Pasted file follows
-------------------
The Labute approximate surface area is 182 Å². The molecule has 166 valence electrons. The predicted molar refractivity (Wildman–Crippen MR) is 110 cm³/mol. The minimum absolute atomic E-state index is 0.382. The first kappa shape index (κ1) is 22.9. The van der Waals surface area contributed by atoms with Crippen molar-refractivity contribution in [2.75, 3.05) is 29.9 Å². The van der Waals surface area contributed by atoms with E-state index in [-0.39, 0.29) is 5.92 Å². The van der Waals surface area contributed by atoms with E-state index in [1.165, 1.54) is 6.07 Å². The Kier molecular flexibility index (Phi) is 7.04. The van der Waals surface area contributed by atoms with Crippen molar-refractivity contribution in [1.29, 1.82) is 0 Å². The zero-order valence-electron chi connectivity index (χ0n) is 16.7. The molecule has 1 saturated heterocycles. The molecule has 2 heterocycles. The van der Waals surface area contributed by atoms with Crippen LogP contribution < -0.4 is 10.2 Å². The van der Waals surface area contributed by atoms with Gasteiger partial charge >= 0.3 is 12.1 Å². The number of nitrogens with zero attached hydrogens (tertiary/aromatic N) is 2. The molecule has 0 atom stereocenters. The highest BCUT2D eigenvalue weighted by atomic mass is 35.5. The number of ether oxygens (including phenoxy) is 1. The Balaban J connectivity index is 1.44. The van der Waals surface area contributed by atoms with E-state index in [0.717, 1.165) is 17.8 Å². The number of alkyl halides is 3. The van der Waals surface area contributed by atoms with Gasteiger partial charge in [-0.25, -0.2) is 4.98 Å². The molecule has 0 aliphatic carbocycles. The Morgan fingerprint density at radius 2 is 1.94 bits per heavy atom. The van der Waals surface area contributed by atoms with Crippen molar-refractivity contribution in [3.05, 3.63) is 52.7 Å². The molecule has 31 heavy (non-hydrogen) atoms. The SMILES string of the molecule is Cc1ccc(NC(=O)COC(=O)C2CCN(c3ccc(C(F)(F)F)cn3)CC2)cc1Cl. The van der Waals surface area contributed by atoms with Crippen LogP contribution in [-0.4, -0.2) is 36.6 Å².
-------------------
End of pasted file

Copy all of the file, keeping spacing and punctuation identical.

The Labute approximate surface area is 182 Å². The molecule has 166 valence electrons. The predicted molar refractivity (Wildman–Crippen MR) is 110 cm³/mol. The minimum absolute atomic E-state index is 0.382. The first kappa shape index (κ1) is 22.9. The van der Waals surface area contributed by atoms with Crippen molar-refractivity contribution in [2.75, 3.05) is 29.9 Å². The van der Waals surface area contributed by atoms with E-state index in [-0.39, 0.29) is 5.92 Å². The van der Waals surface area contributed by atoms with E-state index in [1.165, 1.54) is 6.07 Å². The Kier molecular flexibility index (Phi) is 7.04. The van der Waals surface area contributed by atoms with Crippen molar-refractivity contribution in [1.29, 1.82) is 0 Å². The zero-order valence-electron chi connectivity index (χ0n) is 16.7. The molecule has 1 saturated heterocycles. The molecule has 2 heterocycles. The van der Waals surface area contributed by atoms with Crippen LogP contribution < -0.4 is 10.2 Å². The van der Waals surface area contributed by atoms with Gasteiger partial charge >= 0.3 is 12.1 Å². The number of nitrogens with zero attached hydrogens (tertiary/aromatic N) is 2. The molecule has 0 atom stereocenters. The highest BCUT2D eigenvalue weighted by atomic mass is 35.5. The number of ether oxygens (including phenoxy) is 1. The Balaban J connectivity index is 1.44. The van der Waals surface area contributed by atoms with E-state index in [0.717, 1.165) is 17.8 Å². The number of alkyl halides is 3. The van der Waals surface area contributed by atoms with Gasteiger partial charge in [-0.25, -0.2) is 4.98 Å². The molecule has 0 aliphatic carbocycles. The Morgan fingerprint density at radius 2 is 1.94 bits per heavy atom. The van der Waals surface area contributed by atoms with Crippen molar-refractivity contribution in [3.05, 3.63) is 52.7 Å². The molecule has 31 heavy (non-hydrogen) atoms. The SMILES string of the molecule is Cc1ccc(NC(=O)COC(=O)C2CCN(c3ccc(C(F)(F)F)cn3)CC2)cc1Cl. The van der Waals surface area contributed by atoms with Crippen LogP contribution in [-0.4, -0.2) is 36.6 Å².